Supraventricular tachyarrhythmias frequently complicate myocardial revascularization. Intravenous administration of verapamil has been effective in terminating these arrhythmias. To determine the effects of verapamil on left ventricular systolic function, we implanted ultrasonic dimension transducers in dogs and, after they had recovered from the operation, studied them while they were awake and unsedated. Intravenous administration of verapamil (0.2 mg/kg) resulted in an elevation of cardiac output above baseline because of reflex-induced tachycardia. Contractility, as measured by the load-independent end-systolic pressure-volume relationship, remained unchanged. When the animals were pretreated with atropine and propranolol, verapamil resulted in a fall in cardiac output and contractility. The intact animal responded to the vasodilatory effect of verapamil by releasing catecholamines to maintain cardiac output and hemodynamic stability. Only when this compensatory mechanism was blocked by a β-adrenergic blocker do the inherently negative inotropic and chronotropic effects of verapamil become apparent. The clinical ramifications of this finding are of greater importance to the surgeon as more patients receive β-adrenergic blocking agents up to the time of the immediate preoperative period. We conclude that verapamil should be administered with caution to patients with supraventricular tachyarrhythmias who have been receiving β-adrenergic blocking agents.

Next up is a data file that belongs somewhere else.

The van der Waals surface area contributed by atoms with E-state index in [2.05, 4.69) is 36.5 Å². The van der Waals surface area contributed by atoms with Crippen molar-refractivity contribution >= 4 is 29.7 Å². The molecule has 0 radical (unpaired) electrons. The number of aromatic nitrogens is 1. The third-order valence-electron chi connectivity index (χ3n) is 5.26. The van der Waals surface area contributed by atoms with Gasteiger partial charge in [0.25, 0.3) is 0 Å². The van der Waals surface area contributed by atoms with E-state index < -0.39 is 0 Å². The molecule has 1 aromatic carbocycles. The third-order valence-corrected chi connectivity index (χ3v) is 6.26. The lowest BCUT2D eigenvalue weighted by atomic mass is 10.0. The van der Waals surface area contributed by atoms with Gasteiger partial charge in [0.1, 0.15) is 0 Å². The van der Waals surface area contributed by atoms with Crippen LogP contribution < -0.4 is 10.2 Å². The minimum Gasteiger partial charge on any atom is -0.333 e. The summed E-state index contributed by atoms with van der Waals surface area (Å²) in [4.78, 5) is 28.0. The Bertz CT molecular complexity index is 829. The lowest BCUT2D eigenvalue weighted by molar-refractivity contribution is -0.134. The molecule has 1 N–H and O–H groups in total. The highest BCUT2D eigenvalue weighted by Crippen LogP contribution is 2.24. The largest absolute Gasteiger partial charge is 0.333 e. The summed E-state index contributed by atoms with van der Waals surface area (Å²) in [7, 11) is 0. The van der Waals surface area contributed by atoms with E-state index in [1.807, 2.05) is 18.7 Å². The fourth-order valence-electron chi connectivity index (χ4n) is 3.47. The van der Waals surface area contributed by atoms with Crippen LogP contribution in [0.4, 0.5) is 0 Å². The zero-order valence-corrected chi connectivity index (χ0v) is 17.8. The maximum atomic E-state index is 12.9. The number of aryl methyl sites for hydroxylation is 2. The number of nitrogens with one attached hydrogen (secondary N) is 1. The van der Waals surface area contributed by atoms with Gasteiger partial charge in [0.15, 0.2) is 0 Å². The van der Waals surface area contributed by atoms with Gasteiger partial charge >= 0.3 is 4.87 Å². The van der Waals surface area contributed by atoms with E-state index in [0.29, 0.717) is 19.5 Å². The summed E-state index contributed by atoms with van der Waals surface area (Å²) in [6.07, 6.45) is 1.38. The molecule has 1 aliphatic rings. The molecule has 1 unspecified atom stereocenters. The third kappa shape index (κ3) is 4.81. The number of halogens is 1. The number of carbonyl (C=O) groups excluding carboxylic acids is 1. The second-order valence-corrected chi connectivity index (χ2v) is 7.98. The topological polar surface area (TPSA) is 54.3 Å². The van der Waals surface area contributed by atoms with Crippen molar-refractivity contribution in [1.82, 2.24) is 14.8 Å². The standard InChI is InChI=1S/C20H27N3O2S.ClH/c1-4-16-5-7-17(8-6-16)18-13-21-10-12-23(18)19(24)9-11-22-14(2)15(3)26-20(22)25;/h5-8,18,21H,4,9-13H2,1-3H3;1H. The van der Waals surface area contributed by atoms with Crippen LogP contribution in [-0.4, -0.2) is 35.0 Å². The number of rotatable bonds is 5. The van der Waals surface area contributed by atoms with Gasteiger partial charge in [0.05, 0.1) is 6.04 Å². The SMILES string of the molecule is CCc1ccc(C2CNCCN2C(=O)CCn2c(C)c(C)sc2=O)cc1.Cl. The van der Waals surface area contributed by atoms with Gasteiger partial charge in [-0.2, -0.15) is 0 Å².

|Original language||English (US)|
|Number of pages||8|
|Journal||Journal of Thoracic and Cardiovascular Surgery|
|State||Published - Jan 1 1988|
ASJC Scopus subject areas
- Pulmonary and Respiratory Medicine
- Cardiology and Cardiovascular Medicine